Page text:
Kicking back on a deck that overlooks the ocean, a lake, river or pond is a great way to relax and unwind. There’s something Zen about watching water do its thing. The artistic arc of water from a fountain or even just the exuberant splash of robins bathing in the hollow of a stone birdbath are enough to lower your bloodpressure and give you a mellower perspective on your problems.
Water may or may not inspire wisdom, but it certainly adds entertainment value to the garden. If you’re wondering what you can do to enhance your yard, liven up your suburban deck, or add some pizzazz to your plain old patio, a water feature may be the answer.
Outdoor living has become the newest indoor expansion trick. Instead of spending all that money adding another room to your home, move the festivities outdoors for two or three seasons of the year. One small problem with this strategy is that once you’ve invested in all that outdoor furniture and lighting, there’s only so much time you can burn watching the plants grow. Adding a water feature is a reliable way to create interest and a cool focal point outdoors without resorting to dragging the flat screen outside.
Some water-focused elements are designed to be more attractive than functional. Although water features like mini-waterfalls, dripping urns and pump-fed statuary fountains may add moisture to the surrounding plants and add humidity in dry climates, they’re designed primarily for their visual appeal. Most use accessory items, like water pumps, but the business end of the process is largely hidden from view. The biggest challenge with these systems is in keeping them supplied with water and discouraging bugs and algae growth.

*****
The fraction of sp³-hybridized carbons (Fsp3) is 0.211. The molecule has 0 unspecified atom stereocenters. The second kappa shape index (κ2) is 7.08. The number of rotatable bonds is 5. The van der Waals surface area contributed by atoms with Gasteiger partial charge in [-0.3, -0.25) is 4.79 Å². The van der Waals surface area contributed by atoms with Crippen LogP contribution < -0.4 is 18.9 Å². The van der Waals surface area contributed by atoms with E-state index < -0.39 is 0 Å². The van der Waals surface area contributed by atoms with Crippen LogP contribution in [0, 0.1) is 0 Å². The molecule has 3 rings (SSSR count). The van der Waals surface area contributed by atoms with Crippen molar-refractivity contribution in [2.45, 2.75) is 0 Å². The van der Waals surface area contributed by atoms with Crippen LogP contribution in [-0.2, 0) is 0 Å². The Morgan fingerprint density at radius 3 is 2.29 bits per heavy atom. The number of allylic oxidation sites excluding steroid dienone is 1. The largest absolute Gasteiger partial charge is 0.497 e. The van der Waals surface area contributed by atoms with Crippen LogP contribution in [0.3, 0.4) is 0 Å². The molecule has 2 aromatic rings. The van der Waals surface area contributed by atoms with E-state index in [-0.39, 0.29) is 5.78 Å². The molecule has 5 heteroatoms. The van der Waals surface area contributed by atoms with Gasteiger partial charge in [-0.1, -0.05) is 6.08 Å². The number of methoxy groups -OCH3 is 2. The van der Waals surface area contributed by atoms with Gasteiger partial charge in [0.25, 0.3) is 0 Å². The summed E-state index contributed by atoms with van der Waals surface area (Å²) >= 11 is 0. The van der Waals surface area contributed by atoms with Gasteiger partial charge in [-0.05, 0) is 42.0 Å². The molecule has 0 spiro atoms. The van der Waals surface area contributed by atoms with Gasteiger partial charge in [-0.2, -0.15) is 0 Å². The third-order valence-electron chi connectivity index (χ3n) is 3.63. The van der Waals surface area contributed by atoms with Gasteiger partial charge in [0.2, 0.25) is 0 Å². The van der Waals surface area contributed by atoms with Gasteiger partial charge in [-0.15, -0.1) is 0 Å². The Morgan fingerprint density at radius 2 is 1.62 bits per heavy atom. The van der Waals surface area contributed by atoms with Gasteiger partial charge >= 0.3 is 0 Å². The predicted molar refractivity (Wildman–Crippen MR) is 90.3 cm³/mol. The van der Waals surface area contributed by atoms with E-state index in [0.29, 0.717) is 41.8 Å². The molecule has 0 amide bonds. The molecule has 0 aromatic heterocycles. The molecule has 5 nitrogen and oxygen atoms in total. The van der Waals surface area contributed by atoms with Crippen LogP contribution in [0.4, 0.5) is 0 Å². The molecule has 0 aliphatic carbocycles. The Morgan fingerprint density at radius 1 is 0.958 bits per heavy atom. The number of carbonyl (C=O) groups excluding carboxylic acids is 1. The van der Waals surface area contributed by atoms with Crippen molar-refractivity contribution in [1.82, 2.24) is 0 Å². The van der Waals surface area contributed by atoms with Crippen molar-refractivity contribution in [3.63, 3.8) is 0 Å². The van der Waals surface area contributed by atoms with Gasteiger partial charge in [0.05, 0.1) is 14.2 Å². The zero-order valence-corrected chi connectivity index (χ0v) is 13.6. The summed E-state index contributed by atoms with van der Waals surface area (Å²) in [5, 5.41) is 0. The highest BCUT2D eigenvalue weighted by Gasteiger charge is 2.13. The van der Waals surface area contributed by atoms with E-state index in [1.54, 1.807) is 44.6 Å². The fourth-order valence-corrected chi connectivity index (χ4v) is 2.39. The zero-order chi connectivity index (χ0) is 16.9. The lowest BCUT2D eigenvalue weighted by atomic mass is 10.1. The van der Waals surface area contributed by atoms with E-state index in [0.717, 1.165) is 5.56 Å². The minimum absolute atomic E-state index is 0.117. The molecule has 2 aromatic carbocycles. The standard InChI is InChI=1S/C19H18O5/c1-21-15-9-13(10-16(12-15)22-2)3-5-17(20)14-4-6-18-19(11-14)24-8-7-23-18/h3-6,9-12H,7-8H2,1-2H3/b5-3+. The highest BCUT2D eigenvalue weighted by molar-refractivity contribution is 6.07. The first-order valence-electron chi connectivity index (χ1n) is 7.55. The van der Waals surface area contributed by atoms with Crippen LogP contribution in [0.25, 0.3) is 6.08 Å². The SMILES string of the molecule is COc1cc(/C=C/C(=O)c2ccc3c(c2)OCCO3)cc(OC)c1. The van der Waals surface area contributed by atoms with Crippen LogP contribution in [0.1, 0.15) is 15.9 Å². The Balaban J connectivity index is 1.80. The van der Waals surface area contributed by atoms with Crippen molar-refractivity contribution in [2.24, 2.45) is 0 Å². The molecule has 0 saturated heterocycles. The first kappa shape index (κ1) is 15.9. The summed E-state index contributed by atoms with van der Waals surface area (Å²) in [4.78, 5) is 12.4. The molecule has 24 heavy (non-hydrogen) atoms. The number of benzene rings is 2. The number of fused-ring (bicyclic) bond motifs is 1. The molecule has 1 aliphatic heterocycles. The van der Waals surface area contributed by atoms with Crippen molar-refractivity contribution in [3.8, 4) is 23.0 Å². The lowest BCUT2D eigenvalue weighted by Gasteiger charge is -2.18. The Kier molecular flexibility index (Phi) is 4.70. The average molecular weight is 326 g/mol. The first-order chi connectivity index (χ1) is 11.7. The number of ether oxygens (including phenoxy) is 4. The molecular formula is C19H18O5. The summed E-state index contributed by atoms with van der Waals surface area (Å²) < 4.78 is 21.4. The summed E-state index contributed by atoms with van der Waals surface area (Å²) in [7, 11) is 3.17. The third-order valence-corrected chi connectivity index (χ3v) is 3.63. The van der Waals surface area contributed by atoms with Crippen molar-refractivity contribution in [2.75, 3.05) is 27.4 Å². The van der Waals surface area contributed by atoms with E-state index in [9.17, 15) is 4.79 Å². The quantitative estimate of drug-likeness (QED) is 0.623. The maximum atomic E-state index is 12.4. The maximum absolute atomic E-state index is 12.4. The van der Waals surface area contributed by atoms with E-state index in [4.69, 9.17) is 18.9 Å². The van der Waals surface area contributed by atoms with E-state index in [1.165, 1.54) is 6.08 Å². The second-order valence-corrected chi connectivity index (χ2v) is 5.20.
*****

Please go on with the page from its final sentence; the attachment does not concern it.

You can source neat new water-focused garden art every spring, like kits you can use to make your own water features from found items. If there’s a neat, large rock you’ve been eyeing, or you’re into the idea of building a waterfall from, say, old stacked dishes, your shell collection or old plant pots, you can find everything you need in one convenient package. Kits make it easy to build a prefabricated fountain or fashion your own one-of-a-kind creation.
Water and Wildlife
Beyond the purely decorative styles in fountains and waterfalls, you can choose to explore the world of living aquatic environments, too. Newer birdbaths are available with pumps and heating elements that will keep the water flowing for your feathered friends through the frigid winter, and adding a small koi pond using a handy kit can take the guesswork and hassle out of creating a creature-friendly environment for your kids — and the fish — to enjoy. These living environments bring nature to your backyard and present wonderful learning opportunities for the whole family.
Although water features add a lot to your landscape, there are potential hazards, too. Toddlers can drown in as little as 1 1/2 inches (4 centimeters) of water, and curious pets are also at risk when there’s water around. If you have or are planning on adding a water feature to your property, be sure to make safety your first priority and read all the safety instructions on the product you’re using. Supervise young children in and around water, instruct them in safe water practices and add safety fences or other features that will keep the unwary away from danger.
Many new water-related home and garden accessory products use solar power and easy-care, lightweight construction materials that make installing and maintaining water focused additions easier than ever before. With a little imagination and a free weekend, you can get the water flowing in style and keep the deck or patio crowd outdoors where the action is.
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